The SUMEX-AIM network was a nationally-shared computing resource devoted entirely to designing AI applications for the biomedical sciences. Headed by Ed Feigenbaum and Joshua Lederberg, it demonstrated the power of the ARPAnet for scientific collaboration.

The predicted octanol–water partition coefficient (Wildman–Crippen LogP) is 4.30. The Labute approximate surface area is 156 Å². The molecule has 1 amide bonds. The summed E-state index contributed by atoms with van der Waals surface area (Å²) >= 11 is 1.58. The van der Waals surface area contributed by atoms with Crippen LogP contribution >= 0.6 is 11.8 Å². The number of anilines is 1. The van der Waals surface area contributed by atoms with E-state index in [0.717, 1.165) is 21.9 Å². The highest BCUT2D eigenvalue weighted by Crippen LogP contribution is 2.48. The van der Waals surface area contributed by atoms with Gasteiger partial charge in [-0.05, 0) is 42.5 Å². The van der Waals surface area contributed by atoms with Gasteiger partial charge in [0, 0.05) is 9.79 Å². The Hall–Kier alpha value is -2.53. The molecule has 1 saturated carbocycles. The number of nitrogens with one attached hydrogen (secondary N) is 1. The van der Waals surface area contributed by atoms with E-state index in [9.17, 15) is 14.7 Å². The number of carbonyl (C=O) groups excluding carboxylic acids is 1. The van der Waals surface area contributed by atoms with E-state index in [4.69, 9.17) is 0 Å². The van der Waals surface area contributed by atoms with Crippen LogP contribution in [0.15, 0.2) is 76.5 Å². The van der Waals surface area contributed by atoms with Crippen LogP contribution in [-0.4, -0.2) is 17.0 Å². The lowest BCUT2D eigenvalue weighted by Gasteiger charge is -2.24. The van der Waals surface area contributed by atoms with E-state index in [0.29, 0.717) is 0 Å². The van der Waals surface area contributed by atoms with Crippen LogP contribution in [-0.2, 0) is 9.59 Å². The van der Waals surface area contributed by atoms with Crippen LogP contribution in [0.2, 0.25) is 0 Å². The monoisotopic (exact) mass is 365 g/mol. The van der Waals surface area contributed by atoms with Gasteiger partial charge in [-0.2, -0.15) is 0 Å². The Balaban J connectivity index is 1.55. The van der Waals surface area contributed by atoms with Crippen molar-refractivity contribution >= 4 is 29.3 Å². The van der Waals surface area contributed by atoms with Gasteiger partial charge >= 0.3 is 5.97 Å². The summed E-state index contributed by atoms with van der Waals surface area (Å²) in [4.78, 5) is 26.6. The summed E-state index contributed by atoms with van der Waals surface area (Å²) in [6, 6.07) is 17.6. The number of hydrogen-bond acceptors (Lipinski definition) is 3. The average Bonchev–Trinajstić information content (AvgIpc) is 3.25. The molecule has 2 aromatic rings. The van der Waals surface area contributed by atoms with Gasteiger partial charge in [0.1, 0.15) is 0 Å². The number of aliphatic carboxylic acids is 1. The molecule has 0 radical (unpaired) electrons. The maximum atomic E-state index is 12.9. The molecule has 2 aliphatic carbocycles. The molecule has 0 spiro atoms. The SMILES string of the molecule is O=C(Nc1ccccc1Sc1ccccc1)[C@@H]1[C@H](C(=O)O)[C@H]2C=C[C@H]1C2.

SUMEX-AIM was built using LISP (INTERLISP), one of the earliest high-level programming languages, which introduced many ideas such as garbage collection, recursive functions, symbolic expressions, and dynamic type-checking. INTERLISP was a programming environment built around a version of the Lisp programming language. Interlisp development began in 1967 at Bolt, Beranek and Newman in Cambridge, Massachusetts as BBN LISP, which ran on PDP-10 machines running the TENEX operating system. When Danny Bobrow, Warren Teitelman and Ronald Kaplan moved from BBN to Xerox PARC, it was renamed Interlisp. Interlisp became a popular Lisp development tool for AI researchers at Stanford University and elsewhere in the DARPA community. Interlisp was notable for the integration of interactive development tools into the environment, such as a debugger, an automatic correction tool for simple errors (DWIM - "do what I mean"), and analysis tools.